You totally want to ditch your scale, don't you?
You may have this weird kind of relationship with your “weight”.
I mean, it doesn't define you (obviously).
What you weigh can matter but only to a certain extent. It gives us some of the picture, but not all of the story!
Let's look at your waist circumference (well...you look at yours and I'll look at mine).
Waist Circumference (AKA “Belly Fat”):
Do you remember the fruity body shape descriptions being like an “apple” or a “pear”? The apple is rounder around the middle and the pear is rounder around the hips/thighs.
THAT is what we're talking about here.
Do you know which shape is associated with a higher risk of sleep apnea, blood sugar issues (e.g. insulin resistance and diabetes) and heart issues (high blood pressure, blood fat, and arterial diseases).
Yup – that apple!
And it's not because of the subcutaneous (under the skin) fat that you may refer to as a “muffin top”. The health risk is actually due to the fat inside the abdomen covering the liver, intestines and other organs there.
This internal fat is called “visceral fat” and that's where a lot of the problem actually is. It's this “un-pinchable” fat.
The reason the visceral fat can be a health issue is because it releases fatty acids, inflammatory compounds, and hormones that can negatively affect your blood fats, blood sugars, and blood pressure.
And the apple-shaped people tend to have a lot more of this hidden visceral fat than the pear-shaped people do.
So as you can see where your fat is stored is more important that how much you weigh.
Am I an apple or a pear?
It's pretty simple to find out if you're in the higher risk category or not. The easiest way is to just measure your waist circumference with a measuring tape. You can do it right now.
Women, if your waist is at 80 cm or more your risk is increased of chronic health conditions. If your waist measures at or over 88 cm you could be considered to have “abdominal obesity” and be in the higher risk category.
Pregnant ladies are exempt, of course.
If you are a man your risk is increased at 94 cm or more. Your risk is high at 102 cm or more.
Of course this isn't a diagnostic tool. There are lots of risk factors for chronic diseases. Waist circumference is just one of them.
If you have concerns definitely see your doctor.
Making lifestyle changes can dramatically increase your health, and reduce your waist circumference, even when the scales don't move. I have had numerous clients where this has happened in a matter of weeks! So here are my top tips for helping to reduce some belly fat.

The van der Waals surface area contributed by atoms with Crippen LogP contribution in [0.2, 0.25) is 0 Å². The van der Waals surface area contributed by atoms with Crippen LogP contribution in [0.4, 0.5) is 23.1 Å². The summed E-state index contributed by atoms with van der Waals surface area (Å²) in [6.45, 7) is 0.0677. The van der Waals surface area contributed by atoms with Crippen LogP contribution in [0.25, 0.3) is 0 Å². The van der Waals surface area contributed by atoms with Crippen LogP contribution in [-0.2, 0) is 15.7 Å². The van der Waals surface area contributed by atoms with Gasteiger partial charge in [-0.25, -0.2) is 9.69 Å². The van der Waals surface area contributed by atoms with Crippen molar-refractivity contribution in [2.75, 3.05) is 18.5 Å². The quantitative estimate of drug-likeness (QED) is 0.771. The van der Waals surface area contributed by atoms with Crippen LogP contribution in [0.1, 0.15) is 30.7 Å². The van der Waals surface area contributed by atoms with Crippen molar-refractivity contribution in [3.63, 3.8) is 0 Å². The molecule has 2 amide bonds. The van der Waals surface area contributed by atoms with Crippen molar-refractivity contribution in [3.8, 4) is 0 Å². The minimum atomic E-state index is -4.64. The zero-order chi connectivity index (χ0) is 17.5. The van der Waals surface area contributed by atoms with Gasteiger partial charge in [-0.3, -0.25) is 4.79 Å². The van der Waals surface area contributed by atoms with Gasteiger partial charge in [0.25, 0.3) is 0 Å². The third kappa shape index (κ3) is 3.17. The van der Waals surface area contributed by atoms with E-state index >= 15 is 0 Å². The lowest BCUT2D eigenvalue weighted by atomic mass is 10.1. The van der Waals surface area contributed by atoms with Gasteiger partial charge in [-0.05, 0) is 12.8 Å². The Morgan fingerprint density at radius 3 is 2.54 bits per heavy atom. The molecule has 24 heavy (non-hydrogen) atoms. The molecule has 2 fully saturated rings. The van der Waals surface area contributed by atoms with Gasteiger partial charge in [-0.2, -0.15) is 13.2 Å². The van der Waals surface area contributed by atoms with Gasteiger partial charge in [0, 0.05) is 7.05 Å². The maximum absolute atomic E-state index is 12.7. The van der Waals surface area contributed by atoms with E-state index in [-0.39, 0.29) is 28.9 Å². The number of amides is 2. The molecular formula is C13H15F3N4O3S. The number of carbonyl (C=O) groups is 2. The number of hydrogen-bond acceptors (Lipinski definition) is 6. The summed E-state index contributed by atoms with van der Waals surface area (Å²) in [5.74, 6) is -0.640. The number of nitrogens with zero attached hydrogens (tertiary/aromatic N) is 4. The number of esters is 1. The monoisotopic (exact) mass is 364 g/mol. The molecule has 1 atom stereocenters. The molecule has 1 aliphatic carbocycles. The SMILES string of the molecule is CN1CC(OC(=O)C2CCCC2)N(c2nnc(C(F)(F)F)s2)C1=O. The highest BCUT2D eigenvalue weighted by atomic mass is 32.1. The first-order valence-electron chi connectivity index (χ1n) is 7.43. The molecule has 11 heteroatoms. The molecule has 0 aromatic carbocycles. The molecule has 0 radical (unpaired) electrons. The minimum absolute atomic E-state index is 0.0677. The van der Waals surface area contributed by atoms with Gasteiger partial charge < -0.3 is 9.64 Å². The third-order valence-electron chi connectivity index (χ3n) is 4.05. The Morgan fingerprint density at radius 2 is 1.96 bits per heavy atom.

Tips for helping reduce some belly fat:
● Eat more fiber. Fiber can help reduce belly fat in a few ways. First of all it helps you feel full and also helps to reduce the amount of calories you absorb from your food. Some examples of high-fiber foods are brussel sprouts, flax and chia seeds, avocado, and blackberries.
I posted a cinnamon and raisin bread recipe in our private community group of amazing women this week, click here to access the group and get the recipe! + I have a special brussel sprouts recipe coming later in the week which will be shared on my facebook page. Click here to grab it and to view other delicious recipes and health tips! 🧡
● Add more protein to your day. Protein reduces your appetite and makes you feel fuller longer. It also has a high TEF (thermic effect of food) compared with fats and carbs and ensures you have enough of the amino acid building blocks for your muscles.
● Nix added sugars. This means ditch the processed sweetened foods especially those sweet drinks (even 100% pure juice).
● Move more. Get some aerobic exercise. Lift some weights. Walk and take the stairs. It all adds up.
● Stress less. Seriously! Elevated levels in the stress hormone cortisol have been shown to increase appetite and drive abdominal fat. I can't stress this enough. See what I did there ;) For more information on how stress effects you and tips on self care to support reduced stress levels click here.
● Get more sleep. Try making this a priority and seeing how much better you feel (and look). To read in a little more detail about sleep, it's impact and gather tips on how to improve your sleep click here.
Applying to many strategies at any one time can feel overwhelming so my philosophy is, start small, take baby steps by picking one or two strategies to work on, build the habit and then move on to the next. Changing your health takes time. And so it should. Give yourself adequate time to make real changes. 🧡